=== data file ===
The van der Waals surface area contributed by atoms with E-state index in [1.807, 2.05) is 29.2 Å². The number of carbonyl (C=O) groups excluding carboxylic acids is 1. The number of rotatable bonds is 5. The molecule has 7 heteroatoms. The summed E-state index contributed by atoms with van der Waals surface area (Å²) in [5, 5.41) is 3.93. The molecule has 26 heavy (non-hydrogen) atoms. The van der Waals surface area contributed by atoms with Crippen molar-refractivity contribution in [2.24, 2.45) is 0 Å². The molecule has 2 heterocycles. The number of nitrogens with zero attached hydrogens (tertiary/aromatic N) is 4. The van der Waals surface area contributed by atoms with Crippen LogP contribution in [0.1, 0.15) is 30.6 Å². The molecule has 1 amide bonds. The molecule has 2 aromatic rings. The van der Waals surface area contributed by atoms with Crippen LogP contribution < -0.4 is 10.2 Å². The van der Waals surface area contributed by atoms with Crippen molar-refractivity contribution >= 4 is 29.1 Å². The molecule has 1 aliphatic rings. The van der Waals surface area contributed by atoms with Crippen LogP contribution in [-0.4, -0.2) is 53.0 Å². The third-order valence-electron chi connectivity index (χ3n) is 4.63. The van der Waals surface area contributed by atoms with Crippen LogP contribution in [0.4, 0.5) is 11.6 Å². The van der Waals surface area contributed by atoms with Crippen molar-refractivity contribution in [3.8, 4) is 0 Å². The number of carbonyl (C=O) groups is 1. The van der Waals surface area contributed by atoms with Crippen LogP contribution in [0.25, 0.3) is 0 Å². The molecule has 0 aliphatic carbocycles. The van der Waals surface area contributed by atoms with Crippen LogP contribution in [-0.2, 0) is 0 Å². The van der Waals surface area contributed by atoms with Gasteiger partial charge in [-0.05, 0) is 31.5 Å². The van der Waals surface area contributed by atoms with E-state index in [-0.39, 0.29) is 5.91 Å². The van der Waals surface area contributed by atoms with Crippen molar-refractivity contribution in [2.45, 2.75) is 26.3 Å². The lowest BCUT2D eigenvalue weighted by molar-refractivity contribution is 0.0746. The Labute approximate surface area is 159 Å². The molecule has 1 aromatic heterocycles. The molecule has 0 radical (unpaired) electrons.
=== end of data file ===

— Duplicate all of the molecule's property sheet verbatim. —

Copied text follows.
The van der Waals surface area contributed by atoms with E-state index in [1.807, 2.05) is 29.2 Å². The number of carbonyl (C=O) groups excluding carboxylic acids is 1. The number of rotatable bonds is 5. The molecule has 7 heteroatoms. The summed E-state index contributed by atoms with van der Waals surface area (Å²) in [5, 5.41) is 3.93. The molecule has 26 heavy (non-hydrogen) atoms. The van der Waals surface area contributed by atoms with Crippen molar-refractivity contribution in [2.24, 2.45) is 0 Å². The molecule has 2 heterocycles. The number of nitrogens with zero attached hydrogens (tertiary/aromatic N) is 4. The van der Waals surface area contributed by atoms with Crippen LogP contribution in [0.1, 0.15) is 30.6 Å². The molecule has 1 amide bonds. The molecule has 2 aromatic rings. The van der Waals surface area contributed by atoms with Crippen LogP contribution < -0.4 is 10.2 Å². The van der Waals surface area contributed by atoms with Crippen molar-refractivity contribution >= 4 is 29.1 Å². The molecule has 1 aliphatic rings. The van der Waals surface area contributed by atoms with Crippen LogP contribution in [-0.4, -0.2) is 53.0 Å². The third-order valence-electron chi connectivity index (χ3n) is 4.63. The van der Waals surface area contributed by atoms with Crippen LogP contribution in [0.4, 0.5) is 11.6 Å². The van der Waals surface area contributed by atoms with Crippen molar-refractivity contribution in [3.8, 4) is 0 Å². The number of carbonyl (C=O) groups is 1. The van der Waals surface area contributed by atoms with Crippen LogP contribution in [0.25, 0.3) is 0 Å². The molecule has 0 aliphatic carbocycles. The van der Waals surface area contributed by atoms with Crippen LogP contribution in [-0.2, 0) is 0 Å². The van der Waals surface area contributed by atoms with Gasteiger partial charge in [-0.05, 0) is 31.5 Å². The van der Waals surface area contributed by atoms with E-state index in [-0.39, 0.29) is 5.91 Å². The van der Waals surface area contributed by atoms with Crippen molar-refractivity contribution in [2.45, 2.75) is 26.3 Å². The lowest BCUT2D eigenvalue weighted by molar-refractivity contribution is 0.0746. The Labute approximate surface area is 159 Å². The molecule has 1 aromatic heterocycles. The molecule has 0 radical (unpaired) electrons.